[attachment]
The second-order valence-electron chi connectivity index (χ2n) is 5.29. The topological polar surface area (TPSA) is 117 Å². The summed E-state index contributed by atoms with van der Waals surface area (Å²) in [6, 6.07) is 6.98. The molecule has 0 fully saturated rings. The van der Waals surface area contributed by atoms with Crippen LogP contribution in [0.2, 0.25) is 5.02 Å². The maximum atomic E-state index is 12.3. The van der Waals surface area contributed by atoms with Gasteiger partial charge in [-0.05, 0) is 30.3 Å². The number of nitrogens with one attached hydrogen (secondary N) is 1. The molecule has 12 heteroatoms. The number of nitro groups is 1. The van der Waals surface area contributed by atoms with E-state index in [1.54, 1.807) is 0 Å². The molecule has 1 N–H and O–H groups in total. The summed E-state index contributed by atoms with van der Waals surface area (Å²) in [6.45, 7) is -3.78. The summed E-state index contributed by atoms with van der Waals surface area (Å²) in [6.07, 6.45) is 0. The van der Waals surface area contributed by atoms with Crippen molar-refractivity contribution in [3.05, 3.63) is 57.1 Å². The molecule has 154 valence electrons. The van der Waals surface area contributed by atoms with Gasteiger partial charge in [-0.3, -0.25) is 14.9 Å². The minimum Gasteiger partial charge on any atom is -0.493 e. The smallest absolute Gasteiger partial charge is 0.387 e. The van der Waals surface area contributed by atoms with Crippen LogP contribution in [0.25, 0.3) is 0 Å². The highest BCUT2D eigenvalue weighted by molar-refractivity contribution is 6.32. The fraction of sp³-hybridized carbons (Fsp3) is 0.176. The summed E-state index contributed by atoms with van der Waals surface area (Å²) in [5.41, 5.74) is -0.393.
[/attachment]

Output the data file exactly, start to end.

The second-order valence-electron chi connectivity index (χ2n) is 5.29. The topological polar surface area (TPSA) is 117 Å². The summed E-state index contributed by atoms with van der Waals surface area (Å²) in [6, 6.07) is 6.98. The molecule has 0 fully saturated rings. The van der Waals surface area contributed by atoms with Crippen LogP contribution in [0.2, 0.25) is 5.02 Å². The maximum atomic E-state index is 12.3. The van der Waals surface area contributed by atoms with Gasteiger partial charge in [-0.05, 0) is 30.3 Å². The number of nitrogens with one attached hydrogen (secondary N) is 1. The molecule has 12 heteroatoms. The number of nitro groups is 1. The van der Waals surface area contributed by atoms with E-state index in [1.54, 1.807) is 0 Å². The molecule has 1 N–H and O–H groups in total. The summed E-state index contributed by atoms with van der Waals surface area (Å²) in [6.45, 7) is -3.78. The summed E-state index contributed by atoms with van der Waals surface area (Å²) in [6.07, 6.45) is 0. The van der Waals surface area contributed by atoms with Crippen molar-refractivity contribution in [3.05, 3.63) is 57.1 Å². The molecule has 154 valence electrons. The van der Waals surface area contributed by atoms with Gasteiger partial charge in [-0.3, -0.25) is 14.9 Å². The minimum Gasteiger partial charge on any atom is -0.493 e. The smallest absolute Gasteiger partial charge is 0.387 e. The van der Waals surface area contributed by atoms with Crippen LogP contribution in [0.25, 0.3) is 0 Å². The highest BCUT2D eigenvalue weighted by molar-refractivity contribution is 6.32. The fraction of sp³-hybridized carbons (Fsp3) is 0.176. The summed E-state index contributed by atoms with van der Waals surface area (Å²) in [5.41, 5.74) is -0.393.